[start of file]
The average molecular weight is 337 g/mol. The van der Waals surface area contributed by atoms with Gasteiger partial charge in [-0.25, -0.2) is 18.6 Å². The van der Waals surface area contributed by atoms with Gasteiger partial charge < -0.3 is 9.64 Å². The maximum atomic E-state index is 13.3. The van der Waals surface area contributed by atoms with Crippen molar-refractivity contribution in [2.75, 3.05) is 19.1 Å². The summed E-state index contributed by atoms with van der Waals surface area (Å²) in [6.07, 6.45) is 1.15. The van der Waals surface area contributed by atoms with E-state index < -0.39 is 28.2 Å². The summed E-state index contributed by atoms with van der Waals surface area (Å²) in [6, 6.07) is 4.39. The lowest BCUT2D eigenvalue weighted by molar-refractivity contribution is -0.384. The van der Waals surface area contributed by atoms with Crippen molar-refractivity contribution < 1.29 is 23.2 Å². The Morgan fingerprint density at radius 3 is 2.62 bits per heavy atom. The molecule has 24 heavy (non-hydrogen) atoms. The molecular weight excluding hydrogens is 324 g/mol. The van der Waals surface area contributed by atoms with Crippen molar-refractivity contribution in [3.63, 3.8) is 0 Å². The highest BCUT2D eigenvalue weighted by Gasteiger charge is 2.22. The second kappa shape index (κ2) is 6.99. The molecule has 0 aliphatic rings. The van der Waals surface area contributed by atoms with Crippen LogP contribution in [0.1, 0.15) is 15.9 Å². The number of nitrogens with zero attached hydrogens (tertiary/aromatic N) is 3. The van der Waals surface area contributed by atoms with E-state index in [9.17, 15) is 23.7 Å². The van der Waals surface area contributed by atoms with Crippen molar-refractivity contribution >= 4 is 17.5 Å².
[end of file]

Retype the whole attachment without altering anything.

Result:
The average molecular weight is 337 g/mol. The van der Waals surface area contributed by atoms with Gasteiger partial charge in [-0.25, -0.2) is 18.6 Å². The van der Waals surface area contributed by atoms with Gasteiger partial charge < -0.3 is 9.64 Å². The maximum atomic E-state index is 13.3. The van der Waals surface area contributed by atoms with Crippen molar-refractivity contribution in [2.75, 3.05) is 19.1 Å². The summed E-state index contributed by atoms with van der Waals surface area (Å²) in [6.07, 6.45) is 1.15. The van der Waals surface area contributed by atoms with E-state index < -0.39 is 28.2 Å². The summed E-state index contributed by atoms with van der Waals surface area (Å²) in [6, 6.07) is 4.39. The lowest BCUT2D eigenvalue weighted by molar-refractivity contribution is -0.384. The van der Waals surface area contributed by atoms with Crippen molar-refractivity contribution < 1.29 is 23.2 Å². The Morgan fingerprint density at radius 3 is 2.62 bits per heavy atom. The molecule has 24 heavy (non-hydrogen) atoms. The molecular weight excluding hydrogens is 324 g/mol. The van der Waals surface area contributed by atoms with Crippen molar-refractivity contribution in [3.63, 3.8) is 0 Å². The highest BCUT2D eigenvalue weighted by Gasteiger charge is 2.22. The second kappa shape index (κ2) is 6.99. The molecule has 0 aliphatic rings. The van der Waals surface area contributed by atoms with Crippen LogP contribution in [0.1, 0.15) is 15.9 Å². The number of nitrogens with zero attached hydrogens (tertiary/aromatic N) is 3. The van der Waals surface area contributed by atoms with E-state index in [9.17, 15) is 23.7 Å². The van der Waals surface area contributed by atoms with Crippen molar-refractivity contribution >= 4 is 17.5 Å².